Your next RV toad car could have two seats, three wheels, get 84 miles to the gallon, and cost only $6,800.
Phoenix, Arizona-based Elio Motors wants to revolutionize American roads with its tiny car, which is the same length as a Honda Fit but half the weight and less than half the cost. With a curb weight around 1,200 pounds, the Elio would be the lightest passenger car on the road.
Perhaps ironically, Elio Motors plans to build the new three-wheeler at the former General Motors’ plant in Shreveport, Louisiana, that used to build the 8,400-pound Hummers.
Founded by automotive engineer Paul Elio in 2008, Elio Motors is scheduled to begin production next March with an initial hire of 1,500 workers. The company hopes to sell 50,000 cars during its first full year and as many as 250,000 units annually after five years.
More than 27,000 people have already reserved one. So far, reservation holders are older, more affluent buyers who will use the Elio as a second or third car for commuting.
Eventually, though, Elio believes the car will appeal to high school and college students as well as used-car drivers who want something newer and more reliable. He also hopes to eventually export it to other countries.
Officially classified as a motorcycle because it has fewer than four wheels, the Elio is nonetheless mechanically more car than it is bike. It has a conventional steering wheel, foot pedals, and shift lever and will come powered by a three-cylinder, 0.9 liter, 55 horsepower, fuel-injected automotive engine that drives the front wheels via either a five-speed manual or automatic transmission.
Traction control, stability control, and antilock brakes will come standard. Its two front wheels stick out by a foot on both sides, aiding balance and preventing the vehicle from tipping.
The Elio has a top speed of more than 100 miles per hour and gets an estimated 84 mpg on the highway and 49 mpg in city driving.
The Elio is engineered to achieve a five-star crash rating by automotive standards with unibody construction, a hardened steel roll cage, crumple zones at the front and rear, and added side impact protection.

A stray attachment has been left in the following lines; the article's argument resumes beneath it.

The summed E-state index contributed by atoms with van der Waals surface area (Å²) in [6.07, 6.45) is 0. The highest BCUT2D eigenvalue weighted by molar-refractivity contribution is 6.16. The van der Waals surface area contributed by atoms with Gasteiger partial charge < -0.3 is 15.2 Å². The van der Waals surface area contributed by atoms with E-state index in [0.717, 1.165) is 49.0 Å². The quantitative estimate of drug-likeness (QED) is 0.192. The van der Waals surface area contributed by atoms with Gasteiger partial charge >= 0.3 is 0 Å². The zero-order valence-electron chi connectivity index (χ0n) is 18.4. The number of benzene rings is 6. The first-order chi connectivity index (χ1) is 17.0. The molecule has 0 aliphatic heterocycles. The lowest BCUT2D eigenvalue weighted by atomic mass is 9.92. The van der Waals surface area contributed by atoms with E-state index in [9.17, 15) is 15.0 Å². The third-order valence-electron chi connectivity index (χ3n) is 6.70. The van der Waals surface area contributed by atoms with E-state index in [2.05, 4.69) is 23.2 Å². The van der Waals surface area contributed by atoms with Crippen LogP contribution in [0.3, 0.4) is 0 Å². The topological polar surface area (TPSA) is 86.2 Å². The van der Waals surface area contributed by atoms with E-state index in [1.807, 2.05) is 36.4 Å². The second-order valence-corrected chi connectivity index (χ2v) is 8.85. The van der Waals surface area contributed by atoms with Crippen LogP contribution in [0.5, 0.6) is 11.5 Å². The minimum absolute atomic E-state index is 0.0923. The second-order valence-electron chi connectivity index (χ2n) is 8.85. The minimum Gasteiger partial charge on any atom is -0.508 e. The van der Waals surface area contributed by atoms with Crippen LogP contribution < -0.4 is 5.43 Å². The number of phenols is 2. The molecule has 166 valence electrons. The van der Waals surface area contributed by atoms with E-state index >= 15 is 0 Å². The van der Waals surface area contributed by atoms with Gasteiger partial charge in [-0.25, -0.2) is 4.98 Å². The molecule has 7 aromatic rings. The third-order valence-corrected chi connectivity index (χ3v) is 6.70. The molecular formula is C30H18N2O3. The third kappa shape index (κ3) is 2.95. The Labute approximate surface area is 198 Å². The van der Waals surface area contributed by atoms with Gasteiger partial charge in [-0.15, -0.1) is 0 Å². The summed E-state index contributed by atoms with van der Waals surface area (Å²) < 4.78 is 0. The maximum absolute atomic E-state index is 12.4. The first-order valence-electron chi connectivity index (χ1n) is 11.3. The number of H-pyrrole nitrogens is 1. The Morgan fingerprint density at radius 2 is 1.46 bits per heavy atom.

It would typically require motorcycle registration and plates but whether it would require a motorcycle license in most states to legally operate has yet to be determined.
The Elio’s two seats sit front and back instead of side by side, so the driver is positioned in the center with the passenger directly behind. That arrangement, plus the low seating position—the Elio is just 54 inches tall—and the lack of power steering may take a little getting used to.
Elio keeps the costs down in several ways. The car only has one door, on the left side. Having three wheels also makes it cheaper.
It has standard air conditioning, power windows and door locks, and an AM/FM radio. More features, such as navigation or blind-spot detection, can be ordered through Elio’s suppliers.
Elio will also save money by selling the cars directly through a network of its own stores and not through franchised dealers. Elio plans stores in 60 major metropolitan areas with multiple locations in each. They’ll be serviced by car repair chain Pep Boys.
The Elio is all about providing basic transportation on a budget, and from that standpoint the final production version may indeed deliver the goods. Whether sufficient commuters and RVers, otherwise accustomed to larger and more powerful rides, will embrace the tiny three-wheeled Elio in sufficient numbers for the company to turn a profit remains to be seen.
Elio Motors, Inc.
Elio Motors was founded in 2008 by Mr. Paul Elio. The mission and desire of the project was to provide affordable transportation for commuters and, at the same time, provide vital American jobs.
Address: 2942 North 24th Street, Suite 114-700 Phoenix, AZ 85016
Phone: (480) 500-6800 or (844) 289-3546 (toll free)
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